Legislative Assembly for the ACT: 1998 Week 8 Hansard (27 October) . . Page.. 2302 ..
MR STANHOPE (continuing):
were against the sale of ACTEW. Seventy-four per cent were against the sale of the electricity side of ACTEW, and 83 per cent were against the sale of the water and sewerage side. I think, if anything, that the level of opposition has increased. I think everybody in this place taking part in this debate must take account of what this community wants, and this community does not want to see this asset sold.
So we go from the position of a promise not to sell to flawed claims of a mandate. Polling conducted earlier this year showed that an enormous number of Canberrans do not want this asset sold. To the knowledge of those of us who are involved in consulting with the community, the community are rigorously opposed to this proposal. We come to the situation today where the Acting Chief Minister, in defence of the Government's decision to sell, is forced to rely on a conjured-up scare campaign that our superannuation liability forces this action on us. There is no attempt to justify the sale of ACTEW other than on the basis of another issue.
I think it is relevant that in the last annual report of the Chief Minister's Department the head of the Chief Minister's Department was prepared to report to the Chief Minister, and through the Chief Minister to this Assembly, that initiatives taken in relation to the superannuation liability were well in hand; that significant progress had been made in dealing with this problem. We all acknowledge that it is a big debt. It does seem frightening at times if taken out of context, but it is not outrageous. It is actually less than what almost every other jurisdiction in Australia has in terms of an unfunded superannuation liability. The Acting Chief Minister's arguments about why we cannot manage it are simply spurious. They are actually an acknowledgment of failure. They are, to use a word I always hesitate to use, disingenuous in the extreme, as are so many of the Liberal Party's arguments in relation to this.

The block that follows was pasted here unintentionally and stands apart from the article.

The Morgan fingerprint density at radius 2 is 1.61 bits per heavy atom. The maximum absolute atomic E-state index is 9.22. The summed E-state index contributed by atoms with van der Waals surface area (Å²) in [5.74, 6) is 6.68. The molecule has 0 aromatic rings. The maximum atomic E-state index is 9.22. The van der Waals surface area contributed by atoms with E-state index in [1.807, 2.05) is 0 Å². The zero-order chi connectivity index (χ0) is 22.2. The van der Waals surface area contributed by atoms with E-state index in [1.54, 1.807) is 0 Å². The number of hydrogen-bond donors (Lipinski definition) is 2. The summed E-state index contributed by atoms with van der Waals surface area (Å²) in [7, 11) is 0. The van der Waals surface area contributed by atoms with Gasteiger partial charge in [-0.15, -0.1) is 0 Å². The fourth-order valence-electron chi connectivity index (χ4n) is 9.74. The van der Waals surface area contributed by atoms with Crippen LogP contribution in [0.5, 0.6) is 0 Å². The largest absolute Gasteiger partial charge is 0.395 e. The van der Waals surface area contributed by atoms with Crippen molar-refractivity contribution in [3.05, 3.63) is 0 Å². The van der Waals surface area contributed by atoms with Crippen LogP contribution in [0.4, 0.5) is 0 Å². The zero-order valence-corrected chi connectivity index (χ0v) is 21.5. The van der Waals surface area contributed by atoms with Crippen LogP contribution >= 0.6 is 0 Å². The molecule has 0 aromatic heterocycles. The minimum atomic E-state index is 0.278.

One other argument that is just so flawed, is just so shallow, is the intergenerational argument, the emotional argument which the Acting Chief Minister seems to put, that for the sake of his children and children of that age - I guess he is saying all our children - we need to sell ACTEW now so as not to burden them with the debt. But what about those generations who actually established and built up ACTEW, and who thought they were making a contribution to all generations in the future? What about those generations? What about the fact that those very children that the Acting Chief Minister is seeking to protect will not have an ACTEW? They will not have a publicly-owned electricity distributor or supplier, they will not have a publicly-owned water system, and they will not have a publicly-owned sewerage system. Let us talk about the generational inequity in relation to that.
As to those authorities that the Acting Chief Minister seeks to rely on, we need go no further than Saturday's paper and Professor Bob Douglas's absolutely scathing condemnation of the Government's approach to this. We have seen the very serious suggestions from eminent academics such as Professor Neutze in relation to the implications for our infrastructure and our capital of privatisation of all these assets; the indisputable fact that, under privatisation, infrastructure always runs down in pursuit of the bottom line and the holy dollar.